Throughout the month of August conservatives by the hundreds of thousands went to the “Don’t Fund Obamacare” web site to sign a petition telling Congress not to fund the president’s signature health care law. Visitors to the Don’t Fund site were then encouraged to donate to the Senate Conservatives Fund, the political action committee originally launched by former senator Jim DeMint. Donations flooded in from across the country, often in $5 and $10 increments from retirees, teachers, and homemakers.
The result for the SCF has been more than two million signatures on its petition and more than $1.5 million in donations in August alone. In turn, the SCF has used the money both to run a broad campaign against sitting Republican senators who have been deemed insufficiently conservative, as well as to finance exactly the sort of well-connected, inside-the-Beltway operation that grassroots activists so often complain about.
The finer points of SCF’s operations are detailed in its monthly FEC disclosure reports, which show the group spent more than $3.8 million in 2013, raised more than $3.5 million, and finished the last quarter with more than $800,000 in cash reserves. The reports also show a number of expenses that have raised eyebrows among some conservatives, including cash outlays for interior decorating, car services, and rent in Washington’s pricey Capitol Hill neighborhood.
Specifically, SCF paid $32,000 for painting, furniture, and interior design services to Haddon Interiors, a Washington, D.C. interior design firm that bills itself as a “a boutique interior design firm specializing in luxury interiors.” SCF also paid $46,000 for rent in a Capitol Hill row house this year, $2,700 for maid service, $626 to the town car service, Uber, $3,900 to Bang & Olufsen and $658 to Sports Authority, both listed as expenses for office supplies. SCF also spent more than $800 at the Monocle, the legendary Washington bar and restaurant in the shadow of the Senate, and $1,100 at Taylor Gourmet, the same sandwich shop where President Obama took Joe Biden for subs in the first days of the government shutdown.
Beyond its operating expenses, the SCF used much of its money in 2013 to pay for the very type of high-dollar consultants and pollsters that grassroots activists vocally lament. For example, SCF paid $105,000 to Basswood Research, a Republican polling firm that also conducts polls for the conservative Club for Growth. In addition to its pollsters, SCF paid $96,000 to BOLD Colors, LLC, the strategic consulting firm of Matt Hoskins, SCF’s executive director and a former top adviser to DeMint. BOLD Colors also includes Senate Conservatives Action, the super PAC affiliated with SCF, as a client for $6,000 per month. A second former DeMint staffer, Tom Jones, runs 339 Group, a strategic consulting firm that SCF has paid $18,000 this year and Senate Conservatives Action also has on its payroll.
“The Senate Conservatives Fund spent $32,000 for painting, furniture, and interior design services to a interior design firm that bills itself as ‘a boutique interior design firm specializing in luxury interiors.’”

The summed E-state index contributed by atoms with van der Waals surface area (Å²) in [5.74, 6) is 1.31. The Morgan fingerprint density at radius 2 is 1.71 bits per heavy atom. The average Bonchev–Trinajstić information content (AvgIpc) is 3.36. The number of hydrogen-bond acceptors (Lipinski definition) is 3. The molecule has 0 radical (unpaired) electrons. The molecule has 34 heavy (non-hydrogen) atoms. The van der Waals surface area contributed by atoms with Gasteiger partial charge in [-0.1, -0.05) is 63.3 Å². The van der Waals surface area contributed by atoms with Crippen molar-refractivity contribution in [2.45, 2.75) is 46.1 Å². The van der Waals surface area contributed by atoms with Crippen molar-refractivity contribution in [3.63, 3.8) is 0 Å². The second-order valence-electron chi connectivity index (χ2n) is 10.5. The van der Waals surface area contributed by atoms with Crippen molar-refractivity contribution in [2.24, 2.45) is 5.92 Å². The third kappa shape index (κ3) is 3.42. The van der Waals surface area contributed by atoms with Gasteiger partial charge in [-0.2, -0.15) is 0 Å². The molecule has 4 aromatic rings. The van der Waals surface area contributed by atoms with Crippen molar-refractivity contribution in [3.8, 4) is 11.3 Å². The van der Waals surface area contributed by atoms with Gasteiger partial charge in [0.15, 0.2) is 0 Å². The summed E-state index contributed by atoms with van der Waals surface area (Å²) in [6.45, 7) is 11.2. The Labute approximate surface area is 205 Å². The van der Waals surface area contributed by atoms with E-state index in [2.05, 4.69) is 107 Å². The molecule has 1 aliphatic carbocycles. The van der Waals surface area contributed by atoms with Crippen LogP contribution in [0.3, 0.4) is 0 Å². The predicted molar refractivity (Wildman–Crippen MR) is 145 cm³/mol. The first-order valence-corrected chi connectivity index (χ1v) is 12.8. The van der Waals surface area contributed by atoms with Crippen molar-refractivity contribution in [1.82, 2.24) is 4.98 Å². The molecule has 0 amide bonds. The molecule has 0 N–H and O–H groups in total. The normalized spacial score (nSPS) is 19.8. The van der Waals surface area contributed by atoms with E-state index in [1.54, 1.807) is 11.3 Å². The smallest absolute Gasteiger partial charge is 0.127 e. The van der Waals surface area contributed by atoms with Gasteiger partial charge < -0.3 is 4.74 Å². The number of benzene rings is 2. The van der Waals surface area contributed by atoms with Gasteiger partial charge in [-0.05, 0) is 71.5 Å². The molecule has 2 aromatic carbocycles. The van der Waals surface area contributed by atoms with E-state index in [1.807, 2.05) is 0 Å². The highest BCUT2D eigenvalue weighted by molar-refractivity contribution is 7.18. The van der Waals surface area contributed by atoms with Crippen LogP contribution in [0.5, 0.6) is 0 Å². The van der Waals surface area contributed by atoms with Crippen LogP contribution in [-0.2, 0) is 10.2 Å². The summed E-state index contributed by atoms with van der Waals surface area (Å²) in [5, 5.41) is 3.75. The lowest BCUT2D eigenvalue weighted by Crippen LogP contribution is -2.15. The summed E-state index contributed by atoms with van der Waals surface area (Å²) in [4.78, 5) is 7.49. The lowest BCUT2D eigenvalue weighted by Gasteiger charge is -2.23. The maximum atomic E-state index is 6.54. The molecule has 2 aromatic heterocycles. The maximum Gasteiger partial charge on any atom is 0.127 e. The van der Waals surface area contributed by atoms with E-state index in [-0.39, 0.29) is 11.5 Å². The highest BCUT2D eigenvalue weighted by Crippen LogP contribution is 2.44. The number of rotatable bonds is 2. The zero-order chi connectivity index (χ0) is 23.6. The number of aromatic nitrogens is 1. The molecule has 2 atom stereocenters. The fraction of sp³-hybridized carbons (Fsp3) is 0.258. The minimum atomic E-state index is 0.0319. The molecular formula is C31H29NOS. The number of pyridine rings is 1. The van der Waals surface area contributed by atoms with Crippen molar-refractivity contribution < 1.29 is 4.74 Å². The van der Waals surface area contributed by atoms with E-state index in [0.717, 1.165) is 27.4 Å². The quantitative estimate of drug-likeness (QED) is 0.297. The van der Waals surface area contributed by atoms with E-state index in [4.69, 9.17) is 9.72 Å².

The largest item on the SCF’s balance sheet was also its most controversial—$1.6 million to Rapid Response Television, a Texas-based media firm at the center of SCF’s the massive, multi-media ad campaign to defund Obamacare. In the months before the government shutdown, the campaign targeted Republican senators whom SCF described as “voting for Obamacare,” when those senators had in fact voted against Obamacare but not shown an appetite for pushing for a government shutdown to defund the law. Senators like Lamar Alexander, Jeff Flake, and Richard Burr saw television ads in their own states chastising them for failing to stand up for against the health care law and, in some cases, had to run ads of their own to respond.
Although SCF recently announced new ads hitting Democratic senators over the government shutdown, the bulk of its time and money has focused on Republicans. The August ads have left GOP senators furious with both DeMint and Sen. Ted Cruz, who starred in a number of SCF ads. At a recent senators-only meeting, Republicans lambasted Cruz for getting them embroiled in a government shutdown, but having no plan to get them out of it. Many were also livid with Cruz for working with the SCF when the group had attacked so many of the senators in the room.
“Isn’t it interesting that every dollar that is spent [attacking] good conservative Republicans … is a dollar that isn’t spent on winning the majority?” Sen. Tom Coburn recently vented to Politico. “If your strategy is to think that you can get 60 hard-core conservative senators in this country, I don’t think it works.”
Coburn’s statement makes the assumption that a strategy exists somewhere behind the ads and the polls and the money and the outrage. But as SCF has demonstrated, who needs a strategy in Washington these days when anger is more lucrative than accomplishment and every incentive in the American political system today lies in profiting off of problems instead of solving them?